Under the state of the facts shown at the preliminary examination, the magistrate had the clear duty, as provided in sec. 954.12, Stats. 1967, to order the "defendant discharged forthwith." Defendants were denied their constitutional right to be tried upon indictment or in formation based upon a finding of probable cause. They were held for trial almost six months on a fatally deficient preliminary.

The effect of the majority's ruling is to convert the preliminary examination into a nullity. Henceforth, it is apparently sufficient to bind a defendant over for trial without indictment and without probable cause being proved. Under the majority's thinking probable cause can now be proved for the first time at trial.

It should not be the function of this court to countenance criminal convictions when, as in this case, procedural due process has not been observed.

While justice in the instant case was probably done at least in the sense that the evidence at trial is overwhelming in its proof of the defendants' guiltthe majority's opinion really stands for the proposition that a citizen may be arrested where no probable cause is shown prior to the actual trial. This smacks of the philosophy that all citizens are fair game for police invasions of their privacy. If, after trial, guilt is proved, the violations of personal liberty are to be excused on the grounds that the guilty have been punished. If guilt *689 is not revealed by an illegal arrest and search, the invasion of an innocent party's rights is excused as being necessary to ferret out criminal conduct. The facts of this case show that such shortcut procedures are unnecessary and destructive of fundamental principles of due process. Here, the facts eventually revealed at trial arguably, though minimally, would perhaps have been sufficient to show probable cause at the preliminary and could have been produced then. By countenancing this sloppy prosecutorial (not police) procedure, all citizens the innocent as well as the guiltymay be placed on trial without probable cause being shown to justify an arrest or the seizure of evidence. A "hard" case involving criminals who no doubt should be convicted should not result in bad law that may be used to invade the rights of the innocent.

The instant case is simply one that should not have gone to trial. The complaint should have been dismissed following the preliminary. If, after such dismissal, the state felt it had sufficient evidence to show probable cause for a bindover for trial, it could have commenced another preliminary examination as provided by sec. 955.20, Stats. 1967, and then proceed with its proof of probable cause if such proof were then available.[1]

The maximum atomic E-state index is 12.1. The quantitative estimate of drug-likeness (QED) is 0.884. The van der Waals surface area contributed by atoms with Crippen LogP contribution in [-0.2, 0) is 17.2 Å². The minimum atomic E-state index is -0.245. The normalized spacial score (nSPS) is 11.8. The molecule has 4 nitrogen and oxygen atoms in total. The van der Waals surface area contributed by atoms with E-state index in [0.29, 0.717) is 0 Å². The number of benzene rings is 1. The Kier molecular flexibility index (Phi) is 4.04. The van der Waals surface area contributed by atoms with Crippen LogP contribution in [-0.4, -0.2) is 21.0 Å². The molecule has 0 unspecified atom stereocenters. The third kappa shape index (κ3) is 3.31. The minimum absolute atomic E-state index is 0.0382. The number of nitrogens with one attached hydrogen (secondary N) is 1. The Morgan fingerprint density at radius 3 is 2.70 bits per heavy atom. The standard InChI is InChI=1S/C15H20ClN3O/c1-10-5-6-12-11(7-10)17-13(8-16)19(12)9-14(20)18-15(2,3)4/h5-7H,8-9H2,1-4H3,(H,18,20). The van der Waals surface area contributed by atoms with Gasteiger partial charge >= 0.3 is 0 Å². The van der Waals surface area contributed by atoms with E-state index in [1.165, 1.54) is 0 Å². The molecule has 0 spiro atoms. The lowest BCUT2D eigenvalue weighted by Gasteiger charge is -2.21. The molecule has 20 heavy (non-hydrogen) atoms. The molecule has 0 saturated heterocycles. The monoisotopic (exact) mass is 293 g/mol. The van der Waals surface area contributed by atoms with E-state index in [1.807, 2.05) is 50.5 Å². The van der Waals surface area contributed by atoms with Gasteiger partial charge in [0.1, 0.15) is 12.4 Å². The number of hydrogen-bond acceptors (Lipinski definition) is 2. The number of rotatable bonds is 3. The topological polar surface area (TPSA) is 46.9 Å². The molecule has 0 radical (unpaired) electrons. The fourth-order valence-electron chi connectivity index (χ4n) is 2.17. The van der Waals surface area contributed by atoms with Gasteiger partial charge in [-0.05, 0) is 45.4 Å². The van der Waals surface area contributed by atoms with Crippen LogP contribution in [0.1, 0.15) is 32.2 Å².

*690 Inasmuch as the defendants were tried without proof of probable cause and without proof properly elicited at the preliminary examination to show that there was probable cause for the attempted arrest, the judgments of conviction should be set aside, with the state having the election to proceed with a second preliminary examination.

I am authorized to state that Mr. Justice WILKIE joins in this dissent.


[1] State v. McCarthy (1970), 47 Wis. 2d 781, 786, 177 N.W.2d 819, citing Haerr v. United States (5th Cir. 1957), 240 Fed. 2d 533, 535.

[2] Id. at page 786, citing Edwards v. State (1968), 38 Wis. 2d 332, 338, 156 N.W.2d 397, and State v. Dombrowski (1969), 44 Wis. 2d 486, 495, 171 N.W.2d 349.

[3] See: Browne v. State (1964), 24 Wis. 2d 491, 505, 506, 129 N.W.2d 175, 131 N. W. 2d 169.

[4] Id. at page 509.

[5] See: Id. at pages 508, 509.

[6] Hester v. United States (1924), 265 U.S. 57, 58, 44 Sup. Ct. 445, 68 L. Ed. 898. See also: State v. Doyle (1968), 40 Wis. 2d 461, 466, 467, 162 N.W.2d 60, where, as to police officer picking up a stolen watch box on the pavement following an automobile collision, the officer having stopped to determine if anyone had been injured, thereafter glancing into the auto involved and seeing a large amount of new jewelry on the backseat and thereupon arresting the driver of the car, this court asking: "Could anyone seriously contend that a reasonable and prudent policeman should not have immediately acted as Officer Gotelaere did in this instance?"